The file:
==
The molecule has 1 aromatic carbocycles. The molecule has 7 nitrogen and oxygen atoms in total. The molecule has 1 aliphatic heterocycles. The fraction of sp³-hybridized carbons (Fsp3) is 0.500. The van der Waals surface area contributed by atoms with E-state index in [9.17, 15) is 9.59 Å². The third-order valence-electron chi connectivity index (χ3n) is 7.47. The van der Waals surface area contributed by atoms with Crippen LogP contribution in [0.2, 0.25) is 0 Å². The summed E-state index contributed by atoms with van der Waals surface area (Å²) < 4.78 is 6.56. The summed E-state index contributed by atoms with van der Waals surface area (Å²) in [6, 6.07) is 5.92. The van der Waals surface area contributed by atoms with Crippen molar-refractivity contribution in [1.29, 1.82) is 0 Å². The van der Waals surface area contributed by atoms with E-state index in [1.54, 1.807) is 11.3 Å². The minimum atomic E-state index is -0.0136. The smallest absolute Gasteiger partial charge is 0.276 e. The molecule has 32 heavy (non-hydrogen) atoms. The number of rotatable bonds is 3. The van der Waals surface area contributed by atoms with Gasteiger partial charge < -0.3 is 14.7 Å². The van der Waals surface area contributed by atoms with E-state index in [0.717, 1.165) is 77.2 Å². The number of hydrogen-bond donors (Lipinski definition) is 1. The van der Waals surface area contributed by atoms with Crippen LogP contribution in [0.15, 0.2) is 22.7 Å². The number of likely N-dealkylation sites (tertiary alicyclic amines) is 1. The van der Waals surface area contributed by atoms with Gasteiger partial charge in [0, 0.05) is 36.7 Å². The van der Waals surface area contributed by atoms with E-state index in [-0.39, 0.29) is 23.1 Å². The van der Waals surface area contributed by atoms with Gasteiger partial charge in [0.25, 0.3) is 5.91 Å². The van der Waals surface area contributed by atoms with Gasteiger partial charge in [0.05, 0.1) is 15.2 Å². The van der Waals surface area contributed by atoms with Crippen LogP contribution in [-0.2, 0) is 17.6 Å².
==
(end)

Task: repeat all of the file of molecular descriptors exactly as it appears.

The molecule has 1 aromatic carbocycles. The molecule has 7 nitrogen and oxygen atoms in total. The molecule has 1 aliphatic heterocycles. The fraction of sp³-hybridized carbons (Fsp3) is 0.500. The van der Waals surface area contributed by atoms with E-state index in [9.17, 15) is 9.59 Å². The third-order valence-electron chi connectivity index (χ3n) is 7.47. The van der Waals surface area contributed by atoms with Crippen LogP contribution in [0.2, 0.25) is 0 Å². The summed E-state index contributed by atoms with van der Waals surface area (Å²) < 4.78 is 6.56. The summed E-state index contributed by atoms with van der Waals surface area (Å²) in [6, 6.07) is 5.92. The van der Waals surface area contributed by atoms with Crippen molar-refractivity contribution in [1.29, 1.82) is 0 Å². The van der Waals surface area contributed by atoms with E-state index in [1.54, 1.807) is 11.3 Å². The minimum atomic E-state index is -0.0136. The smallest absolute Gasteiger partial charge is 0.276 e. The molecule has 32 heavy (non-hydrogen) atoms. The number of rotatable bonds is 3. The van der Waals surface area contributed by atoms with Gasteiger partial charge < -0.3 is 14.7 Å². The van der Waals surface area contributed by atoms with E-state index in [0.717, 1.165) is 77.2 Å². The number of hydrogen-bond donors (Lipinski definition) is 1. The van der Waals surface area contributed by atoms with Crippen LogP contribution in [0.15, 0.2) is 22.7 Å². The number of likely N-dealkylation sites (tertiary alicyclic amines) is 1. The van der Waals surface area contributed by atoms with Gasteiger partial charge in [0, 0.05) is 36.7 Å². The van der Waals surface area contributed by atoms with E-state index in [-0.39, 0.29) is 23.1 Å². The van der Waals surface area contributed by atoms with Gasteiger partial charge in [0.25, 0.3) is 5.91 Å². The van der Waals surface area contributed by atoms with Gasteiger partial charge in [0.05, 0.1) is 15.2 Å². The van der Waals surface area contributed by atoms with Crippen LogP contribution in [-0.2, 0) is 17.6 Å².